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Building a Champion: Jeff Capel on Recruiting Intangibles



Editor’s note: This is the third part in a series with Pitt head coach Jeff Capel about the makeup of championship basketball teams. Part One dealt with leadership, and Part Two dealt with experience.

When it comes to the things that separate championship teams from equally talented but less successful ones, leadership and the fit of individuals into a team concept is an important one.

When it comes to the ability to become a leader through the lens of college basketball, experience is paramount. Players aren’t going to be leaders as freshmen. Teams need elder statesmen that have been there and done that.

In the first two parts of Pittsburgh Sports Now’s series with Jeff Capel about building a championship-level basketball team, leadership, chemistry and experience came to the forefront.

But leadership isn’t a mathematical equation. Experienced players plus younger players does not necessarily equal team chemistry.

Not all players will become leaders, no matter how experienced they become. Not all young players will even rise to the level of being a good follower. Some players will gladly cede their personal goals to teams ones. Others will do so only in certain situations, and others, not at all.

When it comes to recruiting a basketball player, certain things are fairly easy to ascertain: His height, his weight, his wingspan. What positions he’s likely to play. How strong and fast he is. What his grades are like. 

With even a minimal amount of effort, more can be gleaned, like hat his strengths and weaknesses are as a player. Can he shoot? Is he a willing rebounder? Is he athletic? With a few minutes’ worth of film, what kind of on-court player a prospect will be — or at least could be — is pretty easily ascertained. 

Even us dolts in the media can figure that part out. What’s left, however, is the most difficult thing to figure out about a basketball prospect. Those intangible things that Capel trumpeted as reasons that his 2014-15 Duke squad was able to achieve what other, perhaps more talented versions of it, were not able to.

But intangibles, are of course, intangible for a reason. They don’t show up on film, or even through a quick look at a recruiting showcase. They aren’t necessarily easily obtained even through multiple conversations with a prospect, his coach, family and hangers-on.

There is no magic formula to figure out if a player is going to be a good fit with a team, personality-wise, character-wise. It can be difficult to tell if a player will be that four-year leadership guy, a one-and-done that will still buy into the team concept, or an unhappy player that becomes a locker room cancer.

“You try to build a relationship,” Capel said to PSN. “You try to get to know a kid. His family. You try to watch how they interact with coaching, how they accept coaching. You try to get to know him.”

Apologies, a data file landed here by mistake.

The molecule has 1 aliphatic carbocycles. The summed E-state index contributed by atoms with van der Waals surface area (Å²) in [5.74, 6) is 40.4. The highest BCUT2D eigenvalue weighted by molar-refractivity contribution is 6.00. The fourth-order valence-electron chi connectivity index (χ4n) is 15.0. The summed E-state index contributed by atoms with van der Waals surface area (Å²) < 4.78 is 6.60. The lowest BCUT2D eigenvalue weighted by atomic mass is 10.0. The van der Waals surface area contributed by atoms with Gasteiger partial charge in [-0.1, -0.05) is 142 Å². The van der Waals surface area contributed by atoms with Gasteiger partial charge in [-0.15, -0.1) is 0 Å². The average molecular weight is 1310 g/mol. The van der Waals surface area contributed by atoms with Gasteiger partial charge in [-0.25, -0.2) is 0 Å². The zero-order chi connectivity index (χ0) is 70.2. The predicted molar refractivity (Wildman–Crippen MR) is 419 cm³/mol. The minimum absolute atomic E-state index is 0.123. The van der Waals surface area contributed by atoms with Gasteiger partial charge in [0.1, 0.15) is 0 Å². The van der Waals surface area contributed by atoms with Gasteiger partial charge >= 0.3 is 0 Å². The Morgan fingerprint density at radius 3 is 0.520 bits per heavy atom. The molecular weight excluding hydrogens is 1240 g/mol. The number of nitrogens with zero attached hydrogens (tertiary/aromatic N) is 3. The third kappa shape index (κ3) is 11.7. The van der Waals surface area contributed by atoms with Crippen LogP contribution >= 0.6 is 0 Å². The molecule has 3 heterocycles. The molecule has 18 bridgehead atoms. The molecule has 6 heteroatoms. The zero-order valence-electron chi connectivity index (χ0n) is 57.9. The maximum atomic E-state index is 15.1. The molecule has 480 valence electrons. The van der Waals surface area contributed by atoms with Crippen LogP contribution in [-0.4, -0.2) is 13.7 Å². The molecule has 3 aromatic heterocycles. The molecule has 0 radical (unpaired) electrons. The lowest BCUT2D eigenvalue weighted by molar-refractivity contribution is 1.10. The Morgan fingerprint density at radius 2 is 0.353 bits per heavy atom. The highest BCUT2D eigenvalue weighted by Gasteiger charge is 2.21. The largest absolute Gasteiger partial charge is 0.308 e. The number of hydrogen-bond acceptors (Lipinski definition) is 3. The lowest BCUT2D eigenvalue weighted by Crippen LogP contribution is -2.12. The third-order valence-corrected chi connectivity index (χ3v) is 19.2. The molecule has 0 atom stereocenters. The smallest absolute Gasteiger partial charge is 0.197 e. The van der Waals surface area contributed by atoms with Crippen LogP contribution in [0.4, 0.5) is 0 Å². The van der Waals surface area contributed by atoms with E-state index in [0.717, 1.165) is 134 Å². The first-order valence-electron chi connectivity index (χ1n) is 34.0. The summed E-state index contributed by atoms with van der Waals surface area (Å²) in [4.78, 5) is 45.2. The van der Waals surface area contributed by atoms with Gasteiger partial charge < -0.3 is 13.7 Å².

Those things take time. Some, can be built through years in the industry, and relationships with high school and AAU coaches. That’s one of the reasons coaches go back to the same schools and programs over and over again: they trust that the lower-level coaches are being honest with them about what kind of person they’re getting in addition to the player. Where they’ve had success and built trust, coaches are likely to return.

When long-established build recruiting pipelines to certain schools or regions, it’s more about that than it is badly wanting or needing a player from a specific region or school.

But throughout a coach’s career, those relationships are bound to undergo disruptions. High school and AAU coaches change jobs as often as college coaches do, and change for a college coach might mean recruiting a totally different type of athlete, from a totally different place.

Look, for example, at the career of current Pitt assistant Tim O’Toole. A New York native, he spent time recruiting the northeast for Syracuse, Duke and Seton Hall, big-name programs that the need top-level recruits in the country. 

Then, he became the head coach at Fairfield. The relationships he built with all the coaches and players on the top teams? It’s pretty unlikely that the kind of players that would consider Duke, Seton Hall and Syracuse would ever think about Fairfield. 

After nearly a decade with the Stags, he moved across the country, working at Stanford and California, and had to start all over with new relationships on the West Coast. 

When a coach moves to a new job, it’s frequently a time of crisis for that program. When coaches leave, players transfer. The new coach comes in and has to quickly find someone able to fill those holes and get the program back on its feet.

“It happens late and so everything is quick,” Capel said. “You’re trying to build these relationships. You’re trying to get to know people. There’s a hurry.”

“When I took over [at Oklahoma], you’re trying to recruit, you’re trying to recruit in an area where you don’t know. And so you go out and you know you need players, and, you know, a lot of times it’s March, sometimes in April, where you’re trying to do this and you’re trying to sign guys right away. And so how much are you really gonna know them? Unless you recruited them at the previous place where you were? That’s the part that’s difficult, you know? If you have time, then you get to know a guy.”